# Thread: Analytical function

1. ## Analytical function

Hi there. I have to study the analyticity for the complex function:

$\displaystyle f(z)=\displaystyle\frac{y-ix}{x^2+y^2}$

The exercise suggest me to use polar coordinates. So, I do this kind of exercise using a theorem that says that if the function acomplishes the Cauchy-Riemann conditions, and the partial derivatives are continuous in the vecinity of a point, then its analytical in that region.

At first glance I would say its analytical over the entire complex plane except at the point zero, because its a division between polynomials, and the denominator is zero at zero. But I tried to demonstrate it as the exercise suggests me using polar coordinates.

So this is what I did:

$\displaystyle e^{i\theta}=\cos\theta+i\sin\theta$
Then
$\displaystyle -ie^{i\theta}=-i \cos\theta+\sin\theta$

And
$\displaystyle f(z)=\frac{y-ix}{x^2+y^2}=\frac{-\rho ie^{i\theta}}{\rho^2}=\frac{ \sin \theta -i \cos\theta}{\rho}$

The Cauchy-Riemann conditions in polar coordinates are

$\displaystyle \displaystyle\frac{\partial u}{\partial \rho}=\displaystyle\frac{1}{\rho}\frac{\partial v}{\partial \theta}$
$\displaystyle \displaystyle\frac{\partial v}{\partial \rho}=\displaystyle\frac{-1}{\rho}\frac{\partial u}{\partial \theta}$

And for my function I got:
$\displaystyle \displaystyle\frac{\partial u}{\partial \rho}=\frac{-1}{\rho^2}\sin\theta$
$\displaystyle \displaystyle\frac{\partial v}{\partial \theta}\displaystyle\frac{1}{\rho}\sin\theta$

$\displaystyle \displaystyle\frac{\partial v}{\partial \rho}=\displaystyle\frac{1}{\rho^2}\cos\theta$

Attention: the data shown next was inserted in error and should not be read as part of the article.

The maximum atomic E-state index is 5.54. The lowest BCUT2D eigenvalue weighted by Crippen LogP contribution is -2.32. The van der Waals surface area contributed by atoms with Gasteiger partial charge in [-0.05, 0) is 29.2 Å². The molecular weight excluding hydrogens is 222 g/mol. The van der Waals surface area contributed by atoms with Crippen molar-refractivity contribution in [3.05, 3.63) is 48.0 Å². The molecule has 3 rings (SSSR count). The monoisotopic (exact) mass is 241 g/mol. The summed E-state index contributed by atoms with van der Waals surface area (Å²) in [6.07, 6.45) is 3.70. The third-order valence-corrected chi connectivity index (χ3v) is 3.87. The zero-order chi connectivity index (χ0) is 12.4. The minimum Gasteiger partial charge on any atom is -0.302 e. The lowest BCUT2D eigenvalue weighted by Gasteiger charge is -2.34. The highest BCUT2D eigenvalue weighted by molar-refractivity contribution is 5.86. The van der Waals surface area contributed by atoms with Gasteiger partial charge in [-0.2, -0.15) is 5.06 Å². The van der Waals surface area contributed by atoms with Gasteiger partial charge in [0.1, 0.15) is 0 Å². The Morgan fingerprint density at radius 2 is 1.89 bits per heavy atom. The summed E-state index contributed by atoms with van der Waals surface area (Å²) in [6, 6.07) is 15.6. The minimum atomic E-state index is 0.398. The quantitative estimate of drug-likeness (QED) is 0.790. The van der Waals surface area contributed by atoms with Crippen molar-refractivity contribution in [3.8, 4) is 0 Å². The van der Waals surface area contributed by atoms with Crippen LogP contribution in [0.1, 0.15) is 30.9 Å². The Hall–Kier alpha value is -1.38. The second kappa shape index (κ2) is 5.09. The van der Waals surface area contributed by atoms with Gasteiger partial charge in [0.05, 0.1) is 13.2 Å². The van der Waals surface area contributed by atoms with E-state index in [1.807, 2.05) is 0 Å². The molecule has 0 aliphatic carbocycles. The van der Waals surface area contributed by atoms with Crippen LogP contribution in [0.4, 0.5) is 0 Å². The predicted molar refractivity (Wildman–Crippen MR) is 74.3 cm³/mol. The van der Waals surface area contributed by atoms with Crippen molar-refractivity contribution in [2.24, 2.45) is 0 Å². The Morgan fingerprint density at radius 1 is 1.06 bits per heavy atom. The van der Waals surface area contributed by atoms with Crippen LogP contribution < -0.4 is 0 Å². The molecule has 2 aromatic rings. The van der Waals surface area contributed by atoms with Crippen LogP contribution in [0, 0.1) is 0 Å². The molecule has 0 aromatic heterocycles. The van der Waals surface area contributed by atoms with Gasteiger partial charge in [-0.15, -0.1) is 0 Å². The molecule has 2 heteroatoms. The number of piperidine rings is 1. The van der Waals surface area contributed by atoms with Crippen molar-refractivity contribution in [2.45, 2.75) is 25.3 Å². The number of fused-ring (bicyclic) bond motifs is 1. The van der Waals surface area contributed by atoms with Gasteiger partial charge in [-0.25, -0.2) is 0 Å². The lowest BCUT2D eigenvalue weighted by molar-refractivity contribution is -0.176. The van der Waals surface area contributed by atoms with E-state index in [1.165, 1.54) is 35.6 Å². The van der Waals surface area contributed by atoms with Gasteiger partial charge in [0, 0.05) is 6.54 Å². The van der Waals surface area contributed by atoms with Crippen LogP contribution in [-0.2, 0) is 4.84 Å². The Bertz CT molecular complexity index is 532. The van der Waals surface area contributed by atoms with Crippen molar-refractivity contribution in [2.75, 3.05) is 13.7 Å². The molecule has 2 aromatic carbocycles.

$\displaystyle \displaystyle\frac{\partial u}{\partial \theta}=\displaystyle\frac{1}{\rho}\cos\theta$

So to acomplish Cauchy Riemann I should get:

$\displaystyle \displaystyle\frac{-1}{\rho^2}\sin\theta=\frac{\partial v}{\partial \theta}=\frac{1}{\rho^2}\sin\theta \rightarrow -\sin\theta=\sin\theta$

And

$\displaystyle \displaystyle\frac{1}{\rho^2}\cos\theta=\frac{-1}{\rho^2}\cos\theta\rightarrow \cos\theta=-\cos\theta$

Then it isn't analytical over the entire complex plane, which contradicts the assumption that I've made at first, so what did I do wrong?

PD: I didn't know where to post complex analysis question, so I'm not sure this is the propper section, if its not, please move it. Thanks.

2. ## Re: Analytical function

Your assumption is wrong. This is NOT "a division between polynomials" because in functions of complex variables a "polynomial" is specifically a polynomial in the variable z, not in the real and imaginary parts of z.

3. ## Re: Analytical function

If $\displaystyle z=x+i y$ then is...

$\displaystyle f(z)= \frac{y-i x}{x^{2}+y^{2}}= \frac{1}{i\ \overline{z}}$ (1)

... so that f(z) isn't analytic in any point of the complex plane...

Kind regards

$\displaystyle \chi$ $\displaystyle \sigma$

4. ## Re: Analytical function

Thank you both